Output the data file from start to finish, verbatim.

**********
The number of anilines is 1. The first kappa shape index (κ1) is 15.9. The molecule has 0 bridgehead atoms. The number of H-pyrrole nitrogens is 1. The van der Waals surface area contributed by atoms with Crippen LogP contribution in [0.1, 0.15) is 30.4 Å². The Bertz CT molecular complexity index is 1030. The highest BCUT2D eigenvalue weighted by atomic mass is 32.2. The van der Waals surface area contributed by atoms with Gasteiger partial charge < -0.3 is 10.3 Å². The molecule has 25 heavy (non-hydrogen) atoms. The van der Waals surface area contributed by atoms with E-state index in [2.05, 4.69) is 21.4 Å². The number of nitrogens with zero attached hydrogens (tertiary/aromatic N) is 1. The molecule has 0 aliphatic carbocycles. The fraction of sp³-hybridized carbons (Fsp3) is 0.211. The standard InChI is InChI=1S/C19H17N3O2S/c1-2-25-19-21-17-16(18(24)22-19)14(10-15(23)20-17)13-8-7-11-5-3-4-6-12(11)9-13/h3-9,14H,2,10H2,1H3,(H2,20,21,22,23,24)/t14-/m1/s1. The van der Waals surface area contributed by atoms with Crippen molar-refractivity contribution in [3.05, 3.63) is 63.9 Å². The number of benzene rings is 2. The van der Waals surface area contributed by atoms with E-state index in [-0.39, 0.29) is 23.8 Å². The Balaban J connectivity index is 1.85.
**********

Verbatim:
The number of anilines is 1. The first kappa shape index (κ1) is 15.9. The molecule has 0 bridgehead atoms. The number of H-pyrrole nitrogens is 1. The van der Waals surface area contributed by atoms with Crippen LogP contribution in [0.1, 0.15) is 30.4 Å². The Bertz CT molecular complexity index is 1030. The highest BCUT2D eigenvalue weighted by atomic mass is 32.2. The van der Waals surface area contributed by atoms with Gasteiger partial charge < -0.3 is 10.3 Å². The molecule has 25 heavy (non-hydrogen) atoms. The van der Waals surface area contributed by atoms with E-state index in [2.05, 4.69) is 21.4 Å². The number of nitrogens with zero attached hydrogens (tertiary/aromatic N) is 1. The molecule has 0 aliphatic carbocycles. The fraction of sp³-hybridized carbons (Fsp3) is 0.211. The standard InChI is InChI=1S/C19H17N3O2S/c1-2-25-19-21-17-16(18(24)22-19)14(10-15(23)20-17)13-8-7-11-5-3-4-6-12(11)9-13/h3-9,14H,2,10H2,1H3,(H2,20,21,22,23,24)/t14-/m1/s1. The van der Waals surface area contributed by atoms with Crippen molar-refractivity contribution in [3.05, 3.63) is 63.9 Å². The number of benzene rings is 2. The van der Waals surface area contributed by atoms with E-state index in [-0.39, 0.29) is 23.8 Å². The Balaban J connectivity index is 1.85.